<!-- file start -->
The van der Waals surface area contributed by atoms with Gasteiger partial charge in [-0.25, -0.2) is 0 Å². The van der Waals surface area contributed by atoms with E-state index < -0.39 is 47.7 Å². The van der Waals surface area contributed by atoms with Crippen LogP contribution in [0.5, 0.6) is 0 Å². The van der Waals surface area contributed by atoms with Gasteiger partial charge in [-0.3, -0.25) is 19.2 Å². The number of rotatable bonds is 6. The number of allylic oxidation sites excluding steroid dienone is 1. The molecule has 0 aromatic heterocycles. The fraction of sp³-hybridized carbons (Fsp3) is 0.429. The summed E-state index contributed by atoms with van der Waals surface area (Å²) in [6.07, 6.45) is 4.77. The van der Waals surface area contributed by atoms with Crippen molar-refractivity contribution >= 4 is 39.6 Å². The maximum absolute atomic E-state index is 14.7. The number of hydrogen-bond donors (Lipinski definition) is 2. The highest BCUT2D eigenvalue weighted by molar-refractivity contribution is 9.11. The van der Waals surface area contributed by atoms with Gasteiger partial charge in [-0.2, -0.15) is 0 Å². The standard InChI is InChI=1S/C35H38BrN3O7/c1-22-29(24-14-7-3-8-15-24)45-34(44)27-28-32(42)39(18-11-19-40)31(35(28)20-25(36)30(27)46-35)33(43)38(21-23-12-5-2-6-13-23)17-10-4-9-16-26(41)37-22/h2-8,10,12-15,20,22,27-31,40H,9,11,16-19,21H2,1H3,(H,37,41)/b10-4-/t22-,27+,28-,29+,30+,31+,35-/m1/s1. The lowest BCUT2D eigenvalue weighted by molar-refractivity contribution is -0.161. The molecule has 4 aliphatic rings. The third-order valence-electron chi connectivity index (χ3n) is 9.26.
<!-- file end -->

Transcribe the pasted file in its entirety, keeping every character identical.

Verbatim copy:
The van der Waals surface area contributed by atoms with Gasteiger partial charge in [-0.25, -0.2) is 0 Å². The van der Waals surface area contributed by atoms with E-state index < -0.39 is 47.7 Å². The van der Waals surface area contributed by atoms with Crippen LogP contribution in [0.5, 0.6) is 0 Å². The van der Waals surface area contributed by atoms with Gasteiger partial charge in [-0.3, -0.25) is 19.2 Å². The number of rotatable bonds is 6. The number of allylic oxidation sites excluding steroid dienone is 1. The molecule has 0 aromatic heterocycles. The fraction of sp³-hybridized carbons (Fsp3) is 0.429. The summed E-state index contributed by atoms with van der Waals surface area (Å²) in [6.07, 6.45) is 4.77. The van der Waals surface area contributed by atoms with Crippen molar-refractivity contribution >= 4 is 39.6 Å². The maximum absolute atomic E-state index is 14.7. The number of hydrogen-bond donors (Lipinski definition) is 2. The highest BCUT2D eigenvalue weighted by molar-refractivity contribution is 9.11. The van der Waals surface area contributed by atoms with Gasteiger partial charge in [-0.2, -0.15) is 0 Å². The standard InChI is InChI=1S/C35H38BrN3O7/c1-22-29(24-14-7-3-8-15-24)45-34(44)27-28-32(42)39(18-11-19-40)31(35(28)20-25(36)30(27)46-35)33(43)38(21-23-12-5-2-6-13-23)17-10-4-9-16-26(41)37-22/h2-8,10,12-15,20,22,27-31,40H,9,11,16-19,21H2,1H3,(H,37,41)/b10-4-/t22-,27+,28-,29+,30+,31+,35-/m1/s1. The lowest BCUT2D eigenvalue weighted by molar-refractivity contribution is -0.161. The molecule has 4 aliphatic rings. The third-order valence-electron chi connectivity index (χ3n) is 9.26.